210 10

1

010

2 10 100

⋅

−

⋅

−

<≤

−≤<

ln

ln

ln

ln

ln

ln

,,

,.

It follows that the first significant digit of T, namely

[]

YT D

=⋅

−

10 , has probability density

function

fy ftdt ftdt

YT

y

y

T

y

y

() () ()

()

=+

++

∫∫

1

10

10 1

.

Making the change of variable ut=ln / ln10 , one obtains

f y cu du c u du

Y

c

y

y

c

y

y

() ( )

log

log( )

log

log( )

=+−

−

+

−

+

++

∫∫

1

22

1

1

1

1

11

,

which upon integration immediately implies (2.6). ◊

3. Fitting the first digit distributions of some integer sequences.

Maximum likelihood estimation of the generalized Benford distribution is straightforward.

To simplify notation, set

{}

ayb yy

Yy

==+∈log , log( ), ,... ,1 1 9 , and consider the

derivative of Lfy

yY

=ln ( ) with respect to the parameter c, which is given by

∂

∂

cLy=

ln ln( ) ( )

() ,,

ln ln ln( ) ( ) ln( ) ( )

() , ,..., ,

ln ln()()

() ,.

bb b b

bb y

bb a a b b a a

bb y

aa a a

aa y

cc

cc

yy

c

YY

c

YY

c

YY

c

cc

cc

cc

11 1 1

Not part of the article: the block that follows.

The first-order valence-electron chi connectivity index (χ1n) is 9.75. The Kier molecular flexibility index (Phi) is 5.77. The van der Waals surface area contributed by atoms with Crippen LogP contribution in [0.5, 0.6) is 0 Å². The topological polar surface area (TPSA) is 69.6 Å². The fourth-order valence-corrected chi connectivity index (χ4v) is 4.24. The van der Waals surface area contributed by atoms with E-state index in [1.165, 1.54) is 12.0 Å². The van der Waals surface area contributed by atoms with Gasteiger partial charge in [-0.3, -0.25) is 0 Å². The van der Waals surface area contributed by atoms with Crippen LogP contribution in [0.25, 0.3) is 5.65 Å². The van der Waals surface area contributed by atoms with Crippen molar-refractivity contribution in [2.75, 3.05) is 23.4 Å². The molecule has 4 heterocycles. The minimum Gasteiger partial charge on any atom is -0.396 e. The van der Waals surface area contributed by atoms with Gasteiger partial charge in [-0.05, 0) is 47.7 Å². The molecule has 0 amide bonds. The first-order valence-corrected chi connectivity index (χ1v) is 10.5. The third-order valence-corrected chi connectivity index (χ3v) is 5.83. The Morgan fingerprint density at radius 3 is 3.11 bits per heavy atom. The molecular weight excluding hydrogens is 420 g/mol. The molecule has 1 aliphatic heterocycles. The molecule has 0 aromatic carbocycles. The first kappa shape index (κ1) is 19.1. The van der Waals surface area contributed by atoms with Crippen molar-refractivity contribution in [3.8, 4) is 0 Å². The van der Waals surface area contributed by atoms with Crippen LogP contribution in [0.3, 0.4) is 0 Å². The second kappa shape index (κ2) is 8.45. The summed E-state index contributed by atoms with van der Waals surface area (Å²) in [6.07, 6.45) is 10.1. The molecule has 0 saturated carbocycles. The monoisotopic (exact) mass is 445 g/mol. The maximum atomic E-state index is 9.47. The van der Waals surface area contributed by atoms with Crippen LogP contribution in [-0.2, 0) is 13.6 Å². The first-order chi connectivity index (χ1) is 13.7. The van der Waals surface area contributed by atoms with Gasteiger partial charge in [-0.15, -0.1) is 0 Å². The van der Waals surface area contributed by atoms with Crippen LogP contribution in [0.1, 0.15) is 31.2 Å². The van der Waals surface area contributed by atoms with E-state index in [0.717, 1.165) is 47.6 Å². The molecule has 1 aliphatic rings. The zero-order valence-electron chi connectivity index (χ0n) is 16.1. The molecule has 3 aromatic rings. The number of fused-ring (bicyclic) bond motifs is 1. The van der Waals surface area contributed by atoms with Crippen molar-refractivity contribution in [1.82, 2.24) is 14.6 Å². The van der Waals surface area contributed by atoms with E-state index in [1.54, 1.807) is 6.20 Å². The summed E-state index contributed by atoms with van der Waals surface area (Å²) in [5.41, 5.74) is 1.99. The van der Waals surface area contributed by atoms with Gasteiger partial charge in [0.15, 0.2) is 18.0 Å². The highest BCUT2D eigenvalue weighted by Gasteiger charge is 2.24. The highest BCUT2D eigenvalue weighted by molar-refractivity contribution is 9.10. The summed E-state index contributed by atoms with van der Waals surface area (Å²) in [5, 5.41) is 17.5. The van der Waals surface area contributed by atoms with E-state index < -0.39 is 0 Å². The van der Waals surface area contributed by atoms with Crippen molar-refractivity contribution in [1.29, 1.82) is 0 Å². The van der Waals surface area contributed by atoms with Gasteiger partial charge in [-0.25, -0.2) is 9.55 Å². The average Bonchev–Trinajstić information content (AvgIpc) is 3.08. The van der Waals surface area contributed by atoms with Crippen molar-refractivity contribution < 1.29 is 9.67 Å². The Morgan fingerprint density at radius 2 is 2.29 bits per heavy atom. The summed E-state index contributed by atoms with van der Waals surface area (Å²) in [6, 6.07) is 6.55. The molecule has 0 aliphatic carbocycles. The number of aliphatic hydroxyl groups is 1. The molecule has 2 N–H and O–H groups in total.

11

11

99 9 9

99

11

11 1

11 11

11 28

11

11 9

⋅− − ⋅−

−− + =

⋅− ⋅− − ⋅− + − ⋅−

−− + =

−⋅+−⋅−

−+− =

If

{}

Ny

y, ,...,∈1 9 , is the number of observations with first digit y, then the maximum

likelihood estimator (MLE) of c will solve the non-linear equation

NcL

yy

y

⋅=

=

∑

∂

∂

1

9

0. (3.1)

In some cases, more than one solution may exist, usually near c=1 and c=2. In this

situation, the solution with greatest value of the log-likelihood ln ln ( )LNfy

yY

y

=⋅

=

∑

1

9

will

be chosen as MLE.

4

The fitting capabilities of the new distribution is illustrated at some interesting and

important integer sequences. The first digit occurrences of the analyzed sequences are listed

in Table 3.1. Then, we give some comments on the interest of these sequences. Statistical

results are summarized in Table 3.2. Besides the value of the MLE of the parameter c, we list

the negative log-likelihood, the chi-square values and their corresponding p-values. Finally,

the obtained results are discussed.

Table 3.1 : First digit distributions of some integer sequences

First digit occurrences

Name of sequence Sample

size 1 2 3 4 5 6 7 8 9

Numeri ideoni 65 20 12 9 7 4 2 5 4 2

Keith number 71 23 10 10 5 3 5 9 2 4

Princeton number 25 7 2 3 3 2 3 2 1 2

Lucky number 45 19 8 4 2 1 3 4 1 3

Ulam number 44 20 6 3 3 2 3 2 3 2

Fibonacci number 100 30 18 13 9 8 6 5 7 4

Bell number 100 31 15 10 12 10 8 5 6 3

Prime number 168 25 19 19 20 17 18 18 17 15